"Unexpected kindness is the most powerful, least costly, and underrated agent of human change." ~Bob Kerrey
According to Webster's Dictionary, kindness is a noun: a person, place, or thing. However, Moms, I think we would all agree it is most powerful when it becomes a common, household VERB! So, how can we increase empathy and compassion in our children? A few ideas come to mind.
It seems to me there are certain times of the year when it is natural to complete random acts of kindness. Christmastime is one of those seasons. In fact, sharing and giving to others are things I treasure most each December.
What We Do: In our home, when the advent calendar comes out, we place small cards (business card sized) in each daily compartment. There are three cards in total. The first card says "You've been RACK'd" (Random Act of Christmas Kindness). This card goes to the person receiving the RACK. The second card is the "action card." Action cards say things like: show a kind gesture to someone, write a note, complete an act of service, make a gift, bake/buy a treat, leave cash! As you can see, many of these are cost-free deeds , but some are monetary in value, too. The third card is the "person card." Some of the people cards include a family member, a neighbor, a close family friend, a person at work/school, or a random stranger.
How it Works: Each day one of us pulls the set of three cards out of the advent pocket. Just like that, the RACK goes into action! One time, Adam pulled "Leave a Cash Surprise" for "A Person at Work/School." So, as he left his Chemistry class, he put the "You've Been RACK'd" card with a $5 bill on his seat and walked out. Did he know who would get it? Nope. But, was he sure he made someone's day? You bet! On a day that Derek had pulled "Show a Kind Gesture" to "A Random Stranger," he was not sure what he was supposed to do. Neither was I. I LOVE that part. In fact, these kinds of days have grown to be some of my favorite ones because embedded in our minds and hearts is the search for someone to whom we can show kindness. As it turned out, while we stood in line at Winco, buying our groceries, a sweet grandma was slowly bagging up hers. Derek walked over and began to help her. By the time we bagged our items and headed to the parking lot, she had just opened her trunk. We stopped and helped her get her bags loaded into her car. By the time we placed our bags in our car and sat in our seats, we realized we didn't give her the RACK card. That, too, led to a wonderful conversation. The "cards" are just the catalyst. Seeing (and often times not seeing) the reaction of those touched by our action of kindness is the pay-off.
Over the years through my teaching experience, I have met some very bright children. And, you can imagine, there are plenty of those who struggle with learning and retaining information. Academic strength and vigor are tremendously valuable. And, yet, a world filled with only bright, problem-solving, creative geniuses would be left lacking. The balance of learning and love is a critical one.
These days, when I meet with homeschooling families, the objective is to check on academic pacing and record evidence of educational growth. Students are proud and quick to show me their excellent math test scores and detailed explanatory essay. Homeschool moms share their content struggles and seek advice in teaching various concepts. As our meetings go on, I listen to the fun field trip adventures and watch videos of students playing musical instruments or learning a new dance routine. It's all good! Lately, though, I have been thinking about adding a compassion assignment. Why limit kindness to its noun status? My goal is to make a VERB of this word - all year long!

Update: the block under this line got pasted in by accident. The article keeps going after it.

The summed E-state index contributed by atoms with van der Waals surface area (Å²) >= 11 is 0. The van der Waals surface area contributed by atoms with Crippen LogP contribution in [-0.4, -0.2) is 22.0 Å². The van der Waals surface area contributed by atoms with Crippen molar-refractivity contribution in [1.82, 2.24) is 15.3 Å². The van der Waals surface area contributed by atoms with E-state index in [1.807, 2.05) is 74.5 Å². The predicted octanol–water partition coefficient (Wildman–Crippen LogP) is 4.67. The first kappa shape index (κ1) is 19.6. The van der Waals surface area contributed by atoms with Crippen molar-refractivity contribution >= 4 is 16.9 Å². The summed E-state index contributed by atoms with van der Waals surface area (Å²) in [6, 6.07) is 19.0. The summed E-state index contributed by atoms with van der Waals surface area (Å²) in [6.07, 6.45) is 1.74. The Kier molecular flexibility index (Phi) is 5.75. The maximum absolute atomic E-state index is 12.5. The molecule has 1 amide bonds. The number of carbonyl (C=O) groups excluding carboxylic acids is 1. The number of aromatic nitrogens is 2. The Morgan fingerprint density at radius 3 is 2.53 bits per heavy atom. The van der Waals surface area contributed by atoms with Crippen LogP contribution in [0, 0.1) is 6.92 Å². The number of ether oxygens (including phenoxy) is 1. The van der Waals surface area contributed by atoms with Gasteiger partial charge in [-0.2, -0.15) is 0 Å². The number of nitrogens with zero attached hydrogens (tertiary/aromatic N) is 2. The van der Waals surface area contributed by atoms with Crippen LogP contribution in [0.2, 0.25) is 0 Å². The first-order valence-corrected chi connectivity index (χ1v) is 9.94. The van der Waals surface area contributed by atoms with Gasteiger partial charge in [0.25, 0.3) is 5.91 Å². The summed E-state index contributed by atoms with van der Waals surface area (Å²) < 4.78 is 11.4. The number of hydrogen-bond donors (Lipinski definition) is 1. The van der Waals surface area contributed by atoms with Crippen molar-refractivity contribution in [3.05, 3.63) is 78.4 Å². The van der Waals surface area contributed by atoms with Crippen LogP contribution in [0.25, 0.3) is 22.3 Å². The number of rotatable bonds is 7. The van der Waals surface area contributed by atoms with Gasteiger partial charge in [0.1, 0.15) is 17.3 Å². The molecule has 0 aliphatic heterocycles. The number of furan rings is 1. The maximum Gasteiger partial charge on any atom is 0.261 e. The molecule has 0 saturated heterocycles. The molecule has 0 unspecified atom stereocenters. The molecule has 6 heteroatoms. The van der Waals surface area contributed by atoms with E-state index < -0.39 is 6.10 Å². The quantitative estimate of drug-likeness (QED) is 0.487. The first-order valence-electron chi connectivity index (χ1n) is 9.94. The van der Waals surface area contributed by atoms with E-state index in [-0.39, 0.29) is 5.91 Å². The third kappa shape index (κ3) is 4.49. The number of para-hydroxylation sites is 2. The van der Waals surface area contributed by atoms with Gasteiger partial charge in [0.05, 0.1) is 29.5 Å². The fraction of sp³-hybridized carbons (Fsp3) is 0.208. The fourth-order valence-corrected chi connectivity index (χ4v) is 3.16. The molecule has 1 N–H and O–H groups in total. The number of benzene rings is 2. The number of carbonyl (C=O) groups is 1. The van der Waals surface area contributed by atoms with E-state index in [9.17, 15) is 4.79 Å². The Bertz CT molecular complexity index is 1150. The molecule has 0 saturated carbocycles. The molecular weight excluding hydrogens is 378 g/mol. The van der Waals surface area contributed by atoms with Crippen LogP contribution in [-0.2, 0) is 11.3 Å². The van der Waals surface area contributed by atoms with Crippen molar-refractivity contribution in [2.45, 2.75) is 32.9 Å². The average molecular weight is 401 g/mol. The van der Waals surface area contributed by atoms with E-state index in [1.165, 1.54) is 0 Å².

Do you see where I am going here? I bet you do. Why aren't we teaching Random Acts of Kindness ALL YEAR LONG?! Filling the world with empathetic and compassionate people should be listed as one of our target goals. To accomplish this, we must be inserting SMART (Specific, Measurable, Attainable, Relevant, Timely) lessons into our weekly plans. We must search for these small and tiny opportunities on a regular basis. Often, church groups, scout groups, and other organizations band together to complete powerful and significant acts of kindness. Awesome! However, some of the most impactful acts of kindness are the unspoken and anonymous ones. Seeing siblings randomly doing something sweet "just because" warms any mother's heart. So, how are we intentionally teaching and practicing these skills in our homes? If you are one of the few and most fortunate moms, perhaps your children are just naturals. For most of us, however, that is not the case. Using a tool, such as the RAK cards I have made, may motivate your children and you!
The Challenge: Use my cards, create some of your own, or embrace a tool that would work for your family. Take out your lesson plan book. Pick a morning this week and insert a lesson or read a book about Random Acts of Kindness. Discuss the importance of these character traits and brainstorm as many ideas as you can with your children on how to implement such behavior. Make a list of potential people and possible action items. Then DO kindness!
In no time, your family will be treating kindness as the VERB is was meant to be.
Please share your stories with me. You can find me on most social media platforms. And, I actually read my emails! For more encouragement, feel free to connect with me through my website. Let's be friends!
Melissa Webb is a participant in the Amazon Services LLC Associates Program, an affiliate advertising program designed to provide a means for sites to earn advertising fees by advertising and linking to amazon.com.
Author: Melissa Webb
CA Credentialed Teacher